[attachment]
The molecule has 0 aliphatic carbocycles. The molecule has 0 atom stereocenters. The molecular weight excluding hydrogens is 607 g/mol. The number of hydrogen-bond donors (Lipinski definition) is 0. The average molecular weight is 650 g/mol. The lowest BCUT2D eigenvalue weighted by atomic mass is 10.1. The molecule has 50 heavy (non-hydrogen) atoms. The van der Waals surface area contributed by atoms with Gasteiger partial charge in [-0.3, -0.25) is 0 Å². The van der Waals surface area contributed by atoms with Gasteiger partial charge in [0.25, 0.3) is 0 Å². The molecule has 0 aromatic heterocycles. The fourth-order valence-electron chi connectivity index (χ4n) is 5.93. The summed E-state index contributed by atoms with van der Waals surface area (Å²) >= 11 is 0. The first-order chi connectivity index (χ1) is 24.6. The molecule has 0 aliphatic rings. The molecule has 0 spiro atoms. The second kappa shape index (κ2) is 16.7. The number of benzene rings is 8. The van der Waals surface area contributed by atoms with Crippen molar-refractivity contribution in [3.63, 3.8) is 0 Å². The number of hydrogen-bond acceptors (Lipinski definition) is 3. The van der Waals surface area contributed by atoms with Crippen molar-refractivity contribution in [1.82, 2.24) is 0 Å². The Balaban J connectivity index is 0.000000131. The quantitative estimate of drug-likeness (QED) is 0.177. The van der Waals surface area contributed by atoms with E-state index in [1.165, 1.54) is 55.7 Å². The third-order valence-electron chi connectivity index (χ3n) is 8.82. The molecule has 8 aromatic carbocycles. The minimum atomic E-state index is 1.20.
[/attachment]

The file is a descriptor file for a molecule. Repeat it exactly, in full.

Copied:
The molecule has 0 aliphatic carbocycles. The molecule has 0 atom stereocenters. The molecular weight excluding hydrogens is 607 g/mol. The number of hydrogen-bond donors (Lipinski definition) is 0. The average molecular weight is 650 g/mol. The lowest BCUT2D eigenvalue weighted by atomic mass is 10.1. The molecule has 50 heavy (non-hydrogen) atoms. The van der Waals surface area contributed by atoms with Gasteiger partial charge in [-0.3, -0.25) is 0 Å². The van der Waals surface area contributed by atoms with Gasteiger partial charge in [0.25, 0.3) is 0 Å². The molecule has 0 aromatic heterocycles. The fourth-order valence-electron chi connectivity index (χ4n) is 5.93. The summed E-state index contributed by atoms with van der Waals surface area (Å²) >= 11 is 0. The first-order chi connectivity index (χ1) is 24.6. The molecule has 0 aliphatic rings. The molecule has 0 spiro atoms. The second kappa shape index (κ2) is 16.7. The number of benzene rings is 8. The van der Waals surface area contributed by atoms with Crippen molar-refractivity contribution in [3.63, 3.8) is 0 Å². The number of hydrogen-bond acceptors (Lipinski definition) is 3. The van der Waals surface area contributed by atoms with Crippen molar-refractivity contribution in [1.82, 2.24) is 0 Å². The Balaban J connectivity index is 0.000000131. The quantitative estimate of drug-likeness (QED) is 0.177. The van der Waals surface area contributed by atoms with E-state index in [1.165, 1.54) is 55.7 Å². The third-order valence-electron chi connectivity index (χ3n) is 8.82. The molecule has 8 aromatic carbocycles. The minimum atomic E-state index is 1.20.